ear to the ground

Sheila Macdonald's got her 'Ear to the Ground'


This piece - An Ear to the Ground - is about the art of listening, listening with intent, deep listening. These are currently old- fashioned ideas often overlooked in an age of audio overload. Keeping “An Ear to the Ground” is an open invitation to do some natural eavesdropping. A specific place to listen to everything within range including the silence and then be able to decipher information from this experience. Tap into the invisible world. Do some aural mining.

I see the ear as an organ of hearing and balance, an instrument, a monitoring device and a particularly interesting metaphor in this age of hyper-surveillance. The earth under our feet is a territory that hasn't yet been totally invaded by electronic devices. As gardeners discover, the subterranean life of soil and its attendant geology is like an underground factory, busy, intense, productive and invisible. If only we could hear what was going on down there. We use the term “underground” to imply a sanctuary or refuge from the mainstream, an alternative way of thinking. I considered burying an audio recording device inside the eardrum and then playing back the sounds coming from the soil but there were some technical obstacles to making that work this time around. And I didn't want to be guilty of installing yet another surveillance device.

Considering the size of the ear, (16' x 10' x 4'), I chose to build it using large curved branches from old eastern white cedars, Thuja occidentalis, which grow happily on our farm in the Lanark Highlands. Their curves are sinuous, eloquent and irresistible to me. This miraculous wood, once debarked and dried, is light enough to work with easily. And it resists rot for many decades, ageing over time somewhat like an old cedar rail fence. Constructing the ear was a two person job and my assistant, Murray Edwards, hauled long curved cedar pieces out of the woods, devised the scaffolding necessary to build the skeleton of the ear and helped me deconstruct and then reconstruct it in the Field.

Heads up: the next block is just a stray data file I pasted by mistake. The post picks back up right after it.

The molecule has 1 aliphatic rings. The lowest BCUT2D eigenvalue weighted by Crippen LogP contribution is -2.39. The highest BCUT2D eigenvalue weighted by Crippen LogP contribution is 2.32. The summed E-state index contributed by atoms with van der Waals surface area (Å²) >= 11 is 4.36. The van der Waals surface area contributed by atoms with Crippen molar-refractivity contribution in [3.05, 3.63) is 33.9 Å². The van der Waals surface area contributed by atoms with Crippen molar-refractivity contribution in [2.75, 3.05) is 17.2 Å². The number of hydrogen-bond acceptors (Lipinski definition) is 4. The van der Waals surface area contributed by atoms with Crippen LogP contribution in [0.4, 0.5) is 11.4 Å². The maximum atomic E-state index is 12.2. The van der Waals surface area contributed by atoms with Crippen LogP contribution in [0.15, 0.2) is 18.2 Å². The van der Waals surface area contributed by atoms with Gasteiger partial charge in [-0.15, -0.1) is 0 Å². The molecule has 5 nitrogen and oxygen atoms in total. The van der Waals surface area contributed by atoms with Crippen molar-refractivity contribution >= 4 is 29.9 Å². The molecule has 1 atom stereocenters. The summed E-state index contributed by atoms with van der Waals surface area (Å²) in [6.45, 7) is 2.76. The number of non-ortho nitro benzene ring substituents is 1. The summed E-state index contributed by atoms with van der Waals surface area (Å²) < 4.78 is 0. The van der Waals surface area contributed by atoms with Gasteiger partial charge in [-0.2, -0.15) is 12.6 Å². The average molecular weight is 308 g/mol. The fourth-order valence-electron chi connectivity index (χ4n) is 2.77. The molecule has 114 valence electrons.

This is a hands-on piece that asks to be touched, sat on, walked through and played with. The eardrum is meant to be played like a drum and by using laundry line as a membrane to connect the skeletal structure of the ear, I intended to create the impression of the Ear as a stringed instrument. Perhaps in high winds the ear sings or moans as the strings vibrate.

The pink Eardrum is a re-purposed satellite dish. All the news, views and entertainment that have been transmitted through this dish over the years add another subtle level of meaning to the ear as a communication device. Like a steel drum, the concave surface of the satellite dish has different notes depending on where you strike it.

Then there's the earring. Ring the bell. I hear it as a call to mindfulness.

I invite visitors to Fieldwork to think about using this ear as an auditorium where you can listen quietly, eavesdrop on nature, play the drum, tell stories, stage a music jam or an outdoor concert, create an event, have fun.

July 16
I just paid my first visit to the ear, almost a month since the opening of Fieldwork summer 2013. When I installed the ear the cedar structure was golden, the colour of cedar when first debarked.

Almost a month later the ear has turned to silver. After one month of rain and heat. This process will continue until the silver greys. Is this reverse alchemy?

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